Compare each campaign to your past history of delivery percentage to see whether you have a problem and then act on it.

You should separately review inbox deliverability since an email may not bounce, but has been placed in the junk mail folder in which case it is less likely to be acted upon by the recipient.

Review inbox deliverability for web mail companies and major clients

You can tell whether you have an inbox delivery problem by comparing the relative delivery for different groups of recipients.

Better still, look at open and click rates for different groups of subscribers and this will give you an ideal of inbox delivery or rendering problems in a specific email client such as Hotmail.

Graham Charlton

Published 26 September, 2011 by Graham Charlton

Graham Charlton is editor in chief at SaleCycle, and former editor at Econsultancy. Follow him on Twitter or connect via Linkedin.

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Comments (11)

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Sean Duffy

Goodmail stopped existing ages ago:

Return Path are the only ones to offer a worthwhile Certification scheme nowadays.

Content filtering is fairly old hat, particularly the Spam Assassin filter shown above. This comes from the same thinking that using a particular colour will get your email blocked - nonsense. Of the content filters that still are important Spam Assassin does not give a good indicator of likely problems - much better to send to a seed list offered by nearly every ESP of real mailboxes.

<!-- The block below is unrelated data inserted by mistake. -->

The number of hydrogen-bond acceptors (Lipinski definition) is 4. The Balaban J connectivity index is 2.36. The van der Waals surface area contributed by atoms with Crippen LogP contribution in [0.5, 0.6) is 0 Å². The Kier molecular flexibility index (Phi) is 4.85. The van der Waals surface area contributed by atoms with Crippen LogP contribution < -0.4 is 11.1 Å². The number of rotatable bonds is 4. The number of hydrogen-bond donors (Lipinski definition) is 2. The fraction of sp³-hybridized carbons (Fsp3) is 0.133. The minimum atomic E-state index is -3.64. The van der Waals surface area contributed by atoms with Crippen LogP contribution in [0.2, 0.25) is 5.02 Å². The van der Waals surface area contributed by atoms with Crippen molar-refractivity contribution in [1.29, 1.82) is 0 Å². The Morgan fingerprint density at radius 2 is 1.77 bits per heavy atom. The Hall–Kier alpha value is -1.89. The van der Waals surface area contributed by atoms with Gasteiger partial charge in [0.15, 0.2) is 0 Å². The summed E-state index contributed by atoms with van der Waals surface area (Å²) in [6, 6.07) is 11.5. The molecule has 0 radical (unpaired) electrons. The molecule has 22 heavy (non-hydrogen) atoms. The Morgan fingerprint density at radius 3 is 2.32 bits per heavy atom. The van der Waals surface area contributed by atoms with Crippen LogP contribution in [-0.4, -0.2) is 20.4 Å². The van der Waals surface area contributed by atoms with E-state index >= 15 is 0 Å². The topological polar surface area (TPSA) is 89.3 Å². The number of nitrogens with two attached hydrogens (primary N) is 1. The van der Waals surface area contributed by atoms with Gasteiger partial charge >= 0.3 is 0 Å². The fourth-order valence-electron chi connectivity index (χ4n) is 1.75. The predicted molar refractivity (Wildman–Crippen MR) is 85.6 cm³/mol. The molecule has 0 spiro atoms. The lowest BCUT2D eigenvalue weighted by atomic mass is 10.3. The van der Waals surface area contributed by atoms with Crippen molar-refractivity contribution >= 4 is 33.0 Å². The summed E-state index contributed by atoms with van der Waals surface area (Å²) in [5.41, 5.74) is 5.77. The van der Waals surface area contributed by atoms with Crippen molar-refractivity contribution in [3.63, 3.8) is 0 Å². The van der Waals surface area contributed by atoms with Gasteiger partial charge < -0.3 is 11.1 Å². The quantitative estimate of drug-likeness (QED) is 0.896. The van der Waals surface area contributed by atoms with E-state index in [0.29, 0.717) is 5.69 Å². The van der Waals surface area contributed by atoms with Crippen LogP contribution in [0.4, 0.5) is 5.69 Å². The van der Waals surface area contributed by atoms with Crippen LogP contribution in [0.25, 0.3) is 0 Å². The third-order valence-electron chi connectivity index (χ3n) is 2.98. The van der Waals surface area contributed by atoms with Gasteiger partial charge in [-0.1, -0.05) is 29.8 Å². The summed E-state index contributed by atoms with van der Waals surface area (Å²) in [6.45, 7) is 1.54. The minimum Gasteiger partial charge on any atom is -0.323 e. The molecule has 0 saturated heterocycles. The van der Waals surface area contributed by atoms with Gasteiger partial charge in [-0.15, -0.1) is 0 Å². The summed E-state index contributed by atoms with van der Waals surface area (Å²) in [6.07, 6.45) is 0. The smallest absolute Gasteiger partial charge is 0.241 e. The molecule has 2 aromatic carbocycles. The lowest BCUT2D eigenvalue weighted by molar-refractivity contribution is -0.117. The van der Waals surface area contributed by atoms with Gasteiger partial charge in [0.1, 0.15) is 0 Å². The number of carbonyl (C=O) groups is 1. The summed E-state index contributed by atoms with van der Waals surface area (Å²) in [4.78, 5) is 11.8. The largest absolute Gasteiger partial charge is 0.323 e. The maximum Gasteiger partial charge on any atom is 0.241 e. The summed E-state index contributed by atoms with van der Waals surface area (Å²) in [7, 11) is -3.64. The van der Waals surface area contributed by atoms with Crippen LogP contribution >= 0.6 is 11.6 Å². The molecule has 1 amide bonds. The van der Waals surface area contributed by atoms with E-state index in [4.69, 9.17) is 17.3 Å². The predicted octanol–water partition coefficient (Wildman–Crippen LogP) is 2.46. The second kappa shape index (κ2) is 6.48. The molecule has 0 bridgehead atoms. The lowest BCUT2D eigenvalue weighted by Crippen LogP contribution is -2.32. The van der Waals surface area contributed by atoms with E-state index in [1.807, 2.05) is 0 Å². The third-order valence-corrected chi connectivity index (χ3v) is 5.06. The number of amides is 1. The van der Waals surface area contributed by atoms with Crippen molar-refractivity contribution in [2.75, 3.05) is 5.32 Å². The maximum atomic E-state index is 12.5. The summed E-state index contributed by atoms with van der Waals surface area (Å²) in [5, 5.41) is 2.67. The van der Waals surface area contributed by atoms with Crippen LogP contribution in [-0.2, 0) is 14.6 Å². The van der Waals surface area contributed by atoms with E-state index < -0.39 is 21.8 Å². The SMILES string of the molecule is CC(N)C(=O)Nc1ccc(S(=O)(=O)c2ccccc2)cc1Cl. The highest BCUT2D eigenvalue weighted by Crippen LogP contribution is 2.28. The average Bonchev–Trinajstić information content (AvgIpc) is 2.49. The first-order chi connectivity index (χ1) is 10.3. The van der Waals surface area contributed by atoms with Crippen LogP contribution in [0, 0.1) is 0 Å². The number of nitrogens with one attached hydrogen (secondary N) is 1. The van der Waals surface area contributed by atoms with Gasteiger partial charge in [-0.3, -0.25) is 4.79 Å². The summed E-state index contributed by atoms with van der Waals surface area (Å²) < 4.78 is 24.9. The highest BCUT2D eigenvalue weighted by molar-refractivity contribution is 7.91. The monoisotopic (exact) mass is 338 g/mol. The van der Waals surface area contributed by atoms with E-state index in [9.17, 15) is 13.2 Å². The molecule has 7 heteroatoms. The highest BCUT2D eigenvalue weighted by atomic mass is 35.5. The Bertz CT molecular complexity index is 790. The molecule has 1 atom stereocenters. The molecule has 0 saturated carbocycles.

Outlook is the one remaining problem content filter - we know the good and bad words it looks at and have a nifty tip to get around this one - email me if you want to know more ( - we don't publish this tip as we don't want spammers using it!).

Content filtering (in most but not all cases) is used if you have a dodgy reputation - its too costly for an ISP to process every message through processor hungry filters.

Also number one factor is missed off the list here - send relevant, valuable emails. If you do this then you are unlikely to have any delivery issues long term. It is also not a bad thing to aim for anyway!

almost 7 years ago


Adam Sewell

Most of these are good reasons for using an established ESP rather than trying to manage bulk email sending yourself.

almost 7 years ago


Craig Swerdloff


Thanks for the thorough advice. Would you consider a follow-up post on 15 Best Practices for collecting new data to improve email deliverability? If so, let me know how I can contribute. Through LeadSpend's real-time email validation service we see a lot of market data on what works and what does now.

almost 7 years ago

Graham Charlton

Graham Charlton, Editor in Chief at SaleCycle

@Sean Thanks, have updated now. That particular tip came from our Email Best Practice Guide, which was published just before Goodmail's demise.

Sending relevant, valuable emails is of course the most important factor, perhaps so obvious that I left it off the list.

The assumption here is that you have that part of the campaign sorted out already, and these tips should help you to deliver those relevant emails...